By Rachel Yoka, CAPP, LEED AP BD+C

Change is hard (at least in my house). Daylight Savings time is the worst.  A few years back, it dawned on me that the entire experience of springing ahead (like that’s a positive thing) put the whole family into a tailspin.  Falling back was no better on us.  We didn’t really have the choice to opt out of the entire process, but we did have options: Accept it and roll with the punches, or adapt, change, and do what we could to improve the experience.

So we declared two new family holidays. Each year, the Monday post-springing ahead and falling back, we opt out. (I have another policy about opting out of lots of other things–email me if you’d like templated and tested language that works in 99.9 percent of situations.) We opt out. The kids get a free pass on school, I take the day off.  We sleep in and start to adjust.  We DoorDash whatever we all want.  We tread lightly, and hopefully, with a greater kindness for each other.  We do less that day and that week. It’s not perfect, but it’s better.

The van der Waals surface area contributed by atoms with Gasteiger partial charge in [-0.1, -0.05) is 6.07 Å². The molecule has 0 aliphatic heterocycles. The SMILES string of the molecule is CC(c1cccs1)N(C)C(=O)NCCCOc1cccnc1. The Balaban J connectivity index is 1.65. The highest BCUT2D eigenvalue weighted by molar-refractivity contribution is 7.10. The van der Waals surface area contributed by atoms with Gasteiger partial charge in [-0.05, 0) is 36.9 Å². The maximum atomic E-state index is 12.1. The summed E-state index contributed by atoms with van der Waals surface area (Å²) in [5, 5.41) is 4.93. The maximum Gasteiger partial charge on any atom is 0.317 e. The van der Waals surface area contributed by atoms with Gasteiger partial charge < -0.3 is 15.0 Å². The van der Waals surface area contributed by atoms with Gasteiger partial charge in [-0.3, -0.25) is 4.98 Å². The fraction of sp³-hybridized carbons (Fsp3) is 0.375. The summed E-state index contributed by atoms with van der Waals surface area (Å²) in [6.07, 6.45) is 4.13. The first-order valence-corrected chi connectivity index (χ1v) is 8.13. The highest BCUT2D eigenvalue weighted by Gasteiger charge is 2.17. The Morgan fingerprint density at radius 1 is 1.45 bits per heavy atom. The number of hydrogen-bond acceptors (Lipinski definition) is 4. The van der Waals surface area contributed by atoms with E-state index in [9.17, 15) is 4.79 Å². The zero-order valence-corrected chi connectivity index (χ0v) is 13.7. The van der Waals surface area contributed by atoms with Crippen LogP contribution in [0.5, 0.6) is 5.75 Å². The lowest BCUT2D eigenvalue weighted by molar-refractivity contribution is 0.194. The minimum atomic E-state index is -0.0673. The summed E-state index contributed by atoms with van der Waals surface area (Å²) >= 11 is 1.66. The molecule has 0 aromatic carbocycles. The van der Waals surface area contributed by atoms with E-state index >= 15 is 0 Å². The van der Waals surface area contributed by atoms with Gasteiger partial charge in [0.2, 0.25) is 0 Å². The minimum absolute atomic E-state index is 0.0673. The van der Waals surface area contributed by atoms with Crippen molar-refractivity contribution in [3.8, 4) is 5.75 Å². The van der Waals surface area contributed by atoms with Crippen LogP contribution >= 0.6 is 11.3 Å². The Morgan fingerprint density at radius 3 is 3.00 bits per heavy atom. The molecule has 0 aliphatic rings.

The idea of doing less seems almost heretical to our professional and personal mindsets. But hear me out: we all have limited time.  (To really dig in, I highly recommend Four Thousand Weeks: Time Management for Mortals by Oliver Burkeman.  Yes, most of us only get about 4,000 weeks. It’s a shock to the system.)  That said, it is your choice to do in that limited time the things you really want to do.  Doing less creates white space–quality space, time, and resources to focus on and dedicate to what matters most to you, your family, and your work team.  Occasionally opting out actually allows you to opt in to the more important things.  And if you need to opt out of Daylight Savings too, I’ll be happy to write you a note!

Rachel Yoka, CAPP, LEED AP BD+C, is IPMI’s vice president of program development.